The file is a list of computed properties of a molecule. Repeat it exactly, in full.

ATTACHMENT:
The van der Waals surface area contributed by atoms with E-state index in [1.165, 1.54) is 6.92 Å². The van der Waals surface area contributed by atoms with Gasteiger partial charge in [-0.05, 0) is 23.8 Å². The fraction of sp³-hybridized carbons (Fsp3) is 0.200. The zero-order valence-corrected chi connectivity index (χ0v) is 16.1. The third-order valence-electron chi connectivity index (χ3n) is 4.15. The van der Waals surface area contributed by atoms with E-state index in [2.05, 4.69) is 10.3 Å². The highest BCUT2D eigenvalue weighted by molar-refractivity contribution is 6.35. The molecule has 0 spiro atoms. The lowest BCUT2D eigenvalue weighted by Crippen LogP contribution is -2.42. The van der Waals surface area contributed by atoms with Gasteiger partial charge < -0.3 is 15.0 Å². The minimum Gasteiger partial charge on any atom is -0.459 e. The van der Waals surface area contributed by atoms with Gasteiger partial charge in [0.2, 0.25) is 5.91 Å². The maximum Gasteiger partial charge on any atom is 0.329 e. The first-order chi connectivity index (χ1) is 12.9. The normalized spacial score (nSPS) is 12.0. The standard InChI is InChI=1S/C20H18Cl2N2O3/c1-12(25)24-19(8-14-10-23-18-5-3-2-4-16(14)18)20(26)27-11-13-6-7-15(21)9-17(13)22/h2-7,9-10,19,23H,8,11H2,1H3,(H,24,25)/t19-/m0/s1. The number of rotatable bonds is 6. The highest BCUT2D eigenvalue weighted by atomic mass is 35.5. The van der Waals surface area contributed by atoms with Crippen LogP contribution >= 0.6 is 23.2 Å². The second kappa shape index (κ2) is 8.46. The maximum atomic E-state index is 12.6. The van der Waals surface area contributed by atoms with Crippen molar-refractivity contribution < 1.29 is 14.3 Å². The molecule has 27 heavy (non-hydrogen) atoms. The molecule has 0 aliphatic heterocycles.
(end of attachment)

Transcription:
The van der Waals surface area contributed by atoms with E-state index in [1.165, 1.54) is 6.92 Å². The van der Waals surface area contributed by atoms with Gasteiger partial charge in [-0.05, 0) is 23.8 Å². The fraction of sp³-hybridized carbons (Fsp3) is 0.200. The zero-order valence-corrected chi connectivity index (χ0v) is 16.1. The third-order valence-electron chi connectivity index (χ3n) is 4.15. The van der Waals surface area contributed by atoms with E-state index in [2.05, 4.69) is 10.3 Å². The highest BCUT2D eigenvalue weighted by molar-refractivity contribution is 6.35. The molecule has 0 spiro atoms. The lowest BCUT2D eigenvalue weighted by Crippen LogP contribution is -2.42. The van der Waals surface area contributed by atoms with Gasteiger partial charge < -0.3 is 15.0 Å². The minimum Gasteiger partial charge on any atom is -0.459 e. The van der Waals surface area contributed by atoms with Gasteiger partial charge in [0.2, 0.25) is 5.91 Å². The maximum Gasteiger partial charge on any atom is 0.329 e. The first-order chi connectivity index (χ1) is 12.9. The normalized spacial score (nSPS) is 12.0. The standard InChI is InChI=1S/C20H18Cl2N2O3/c1-12(25)24-19(8-14-10-23-18-5-3-2-4-16(14)18)20(26)27-11-13-6-7-15(21)9-17(13)22/h2-7,9-10,19,23H,8,11H2,1H3,(H,24,25)/t19-/m0/s1. The number of rotatable bonds is 6. The highest BCUT2D eigenvalue weighted by atomic mass is 35.5. The van der Waals surface area contributed by atoms with Crippen LogP contribution >= 0.6 is 23.2 Å². The second kappa shape index (κ2) is 8.46. The maximum atomic E-state index is 12.6. The van der Waals surface area contributed by atoms with Crippen molar-refractivity contribution < 1.29 is 14.3 Å². The molecule has 27 heavy (non-hydrogen) atoms. The molecule has 0 aliphatic heterocycles.